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Culture of saving needed to prevent harm of bad debt

Culture of saving needed to prevent harm of bad debt

Money needs to be talked about openly to help people prepare for financial emergencies, and prevent the suffering caused by high-interest debt, says the Minister for Pacific Peoples’, Mr Aupito William Sio.

Speaking at an event at Mangere Markets on Saturday, September 1, to preview the start of Money Week, Mr Sio, who is also MP for Mangere, said he saw first hand the harm done to families and communities by “loan sharks” that offer quick access to high-interest debt.

“If families had an emergency savings account they wouldn’t be vulnerable to those organisations,” said Mr Sio. “We need to have open conversations about money to restart a culture of saving, and pass that on to our children.”

Mr Sio helped the Commission of Financial Capability (CFFC) invite market-goers to open fortune cookies containing a variety of ‘financial misfortune’ scenarios, and talk about whether they were prepared to cope if that event happened to them. Mr Sio was pleased to hear one woman say she had insurance if her car damaged someone else’s property; others were not sure what they would do if a pet faced a $2000 vet bill.

Sorted Money Week is an annual public awareness campaign run by the CFFC, aimed at helping New Zealanders sort their personal finances. The theme of this year’s Money Week, to run from September 3-9, is ‘Weather Life’s Storms’, encouraging Kiwis to think about three areas that will help them and their families cope with unexpected costs – building an emergency savings account, gaining insurance cover for losses they couldn’t easily absorb, and making sure they have a will to protect their loved ones.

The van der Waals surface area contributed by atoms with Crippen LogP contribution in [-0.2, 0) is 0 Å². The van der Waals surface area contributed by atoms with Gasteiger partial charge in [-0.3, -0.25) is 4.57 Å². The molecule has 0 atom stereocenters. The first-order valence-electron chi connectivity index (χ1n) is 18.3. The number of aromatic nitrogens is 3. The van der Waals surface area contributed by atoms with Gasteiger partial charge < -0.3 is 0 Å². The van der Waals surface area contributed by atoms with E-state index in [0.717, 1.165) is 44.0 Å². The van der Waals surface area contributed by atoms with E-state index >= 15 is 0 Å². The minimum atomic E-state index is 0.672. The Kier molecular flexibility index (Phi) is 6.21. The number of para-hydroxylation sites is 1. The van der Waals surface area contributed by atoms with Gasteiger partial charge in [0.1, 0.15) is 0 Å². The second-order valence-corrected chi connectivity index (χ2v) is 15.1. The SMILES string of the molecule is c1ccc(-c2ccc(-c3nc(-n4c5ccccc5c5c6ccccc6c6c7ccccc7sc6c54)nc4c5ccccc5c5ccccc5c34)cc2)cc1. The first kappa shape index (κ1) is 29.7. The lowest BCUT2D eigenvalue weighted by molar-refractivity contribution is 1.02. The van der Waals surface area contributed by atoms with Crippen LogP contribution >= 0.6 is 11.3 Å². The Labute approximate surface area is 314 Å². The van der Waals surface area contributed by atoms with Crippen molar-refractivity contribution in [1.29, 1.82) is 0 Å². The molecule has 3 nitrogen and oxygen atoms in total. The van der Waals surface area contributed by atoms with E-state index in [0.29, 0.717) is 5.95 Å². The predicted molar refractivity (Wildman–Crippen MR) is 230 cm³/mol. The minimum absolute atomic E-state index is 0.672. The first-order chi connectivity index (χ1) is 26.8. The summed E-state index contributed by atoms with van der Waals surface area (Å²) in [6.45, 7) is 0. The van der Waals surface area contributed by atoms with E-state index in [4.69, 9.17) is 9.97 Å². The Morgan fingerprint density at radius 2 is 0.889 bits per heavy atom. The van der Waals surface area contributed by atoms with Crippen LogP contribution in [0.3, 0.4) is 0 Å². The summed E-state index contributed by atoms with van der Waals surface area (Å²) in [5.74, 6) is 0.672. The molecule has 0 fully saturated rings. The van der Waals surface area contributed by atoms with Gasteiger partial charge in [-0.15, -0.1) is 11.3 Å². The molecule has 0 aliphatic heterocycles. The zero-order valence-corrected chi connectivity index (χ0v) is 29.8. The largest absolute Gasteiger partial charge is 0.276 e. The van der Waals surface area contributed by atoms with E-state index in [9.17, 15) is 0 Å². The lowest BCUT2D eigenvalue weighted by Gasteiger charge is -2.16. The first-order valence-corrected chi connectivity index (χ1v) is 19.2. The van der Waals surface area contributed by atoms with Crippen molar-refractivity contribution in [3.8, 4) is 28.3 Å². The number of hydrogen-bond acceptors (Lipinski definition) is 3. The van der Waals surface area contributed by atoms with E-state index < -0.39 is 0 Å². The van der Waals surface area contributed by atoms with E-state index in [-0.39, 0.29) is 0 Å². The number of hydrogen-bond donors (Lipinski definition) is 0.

The Head of Community Programmes for the CFFC, Mr Peter Cordtz, said the CFFC knew from its work with community partners that for people to achieve their long term financial goals, such as home ownership or a comfortable retirement, one of the critical things they needed was a buffer to help them deal with unexpected emergencies that might otherwise lead to high cost debt.

“This isn’t just about saving, it’s also about ensuring they’re properly insured. It’s not a question of whether you can afford it, it’s about understanding what’s at risk if you don’t have a buffer or adequate coverage,” said Mr Cordtz.

Mr Sio acknowledged his colleague Mr Kris Faafoi, the Minister for Commerce and Consumer Affairs, for working to crack down on loan sharks and help communities face the problem of high interest debt.

“A first step is for families to start talking openly about money, have an honest discussion about how they would deal with a financial crisis. Building our financial capability will help our families, our communities and our country, so we as a nation can deliver the services our people need.”

For guidance on saving, insurance and wills, visit sorted.org.nz

For more info on Money Week, visit moneyweek.org.nz

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